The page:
The pH level measures the acidity of the soil. PH stands for “potential for Hydrogen,” where the more Hydrogen ions present means a higher acidity and a lower level of biotic activity. Alkalizing minerals like lime and potash may need to be added to make the soil more hospitable when the soil is too acidic.
Phosphorus in the soil contributes to good root growth, while potassium helps the plant’s cellular structure retain water.
For mature grass with strong root systems, nitrogen is the favored nutrient, a fundamental part of chlorophyll, which makes the grass green, and the photosynthesis process makes the sugar that gives the grass energy to grow.
How Often Should You Fertilize Cool Season Grass?
Cool season grass should be fertilized three times a year:
- In early spring, when new grass is growing
- In late spring, for summer dormancy
- In early fall, for winter dormancy, before the ground begins to frost and freeze
Your Cool Season Grass Maintenance Calendar
Keeping an annual schedule will help you be sure to maintain lush turf in every season. Not only will this help you keep in tune with the seasonal changes and growth patterns of the grass, keeping track of the quality condition of the lawn will help you know what to look out for, what’s normal for your yard, and when the last time was that you performed one or another task, as well as how it went.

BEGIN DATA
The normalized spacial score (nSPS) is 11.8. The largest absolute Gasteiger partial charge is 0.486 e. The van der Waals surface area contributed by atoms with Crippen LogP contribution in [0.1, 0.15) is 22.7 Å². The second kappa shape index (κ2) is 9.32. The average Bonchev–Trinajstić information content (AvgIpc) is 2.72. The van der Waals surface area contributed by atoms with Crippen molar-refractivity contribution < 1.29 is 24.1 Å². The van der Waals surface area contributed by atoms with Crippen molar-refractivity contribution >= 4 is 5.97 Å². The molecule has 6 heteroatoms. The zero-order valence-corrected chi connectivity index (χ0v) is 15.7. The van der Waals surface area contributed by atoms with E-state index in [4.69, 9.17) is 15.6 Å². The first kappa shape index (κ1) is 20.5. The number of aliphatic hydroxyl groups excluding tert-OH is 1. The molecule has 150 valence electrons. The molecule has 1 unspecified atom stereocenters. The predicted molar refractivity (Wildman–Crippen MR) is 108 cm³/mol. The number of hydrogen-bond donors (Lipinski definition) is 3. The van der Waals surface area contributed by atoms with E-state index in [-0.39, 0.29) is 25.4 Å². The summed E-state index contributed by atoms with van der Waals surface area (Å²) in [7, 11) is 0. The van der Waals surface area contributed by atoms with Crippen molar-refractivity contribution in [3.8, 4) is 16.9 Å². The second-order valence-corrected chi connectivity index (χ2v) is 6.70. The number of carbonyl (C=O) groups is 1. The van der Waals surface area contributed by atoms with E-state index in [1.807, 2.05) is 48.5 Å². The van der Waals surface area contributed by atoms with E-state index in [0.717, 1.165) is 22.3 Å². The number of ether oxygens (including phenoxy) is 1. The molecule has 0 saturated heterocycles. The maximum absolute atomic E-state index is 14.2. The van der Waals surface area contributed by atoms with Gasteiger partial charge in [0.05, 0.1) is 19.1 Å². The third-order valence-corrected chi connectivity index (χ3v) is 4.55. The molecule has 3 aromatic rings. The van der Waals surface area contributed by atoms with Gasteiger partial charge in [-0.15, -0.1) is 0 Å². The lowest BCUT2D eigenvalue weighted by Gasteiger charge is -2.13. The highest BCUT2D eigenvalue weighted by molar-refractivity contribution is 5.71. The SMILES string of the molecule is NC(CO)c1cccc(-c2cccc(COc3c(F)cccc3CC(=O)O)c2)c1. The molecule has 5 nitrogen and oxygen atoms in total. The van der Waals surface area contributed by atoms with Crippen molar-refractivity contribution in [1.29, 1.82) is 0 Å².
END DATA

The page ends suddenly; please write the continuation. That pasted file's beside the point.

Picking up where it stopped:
Since yard care is about growth and managing growth, fertilization is just one of several activities necessary to keep your lawn in excellent-looking condition. Care activities like soil preparation and mowing need to be done in coordination with fertilization, planting, weed killer application, and watering.
In nature, timing is everything, so you want to keep on schedule for the best results.
Low-tilling and lawn aeration are ways to keep your topsoil in top quality. Soil gets compacted over time, decreasing its ability to hold air and water and leaving less space for roots to grow.
Soil aeration is best in the fall when new grass growth can establish itself before a winter of dormancy to be ready for its spring revival.
Planting seed for cool season grasses is best done in early fall and early spring, giving several weeks for the grass to establish itself before dormancy in the hot and cold months. Overseeding or planting seeds to fill in an already grown yard, is best done in the fall after aerating the lawn.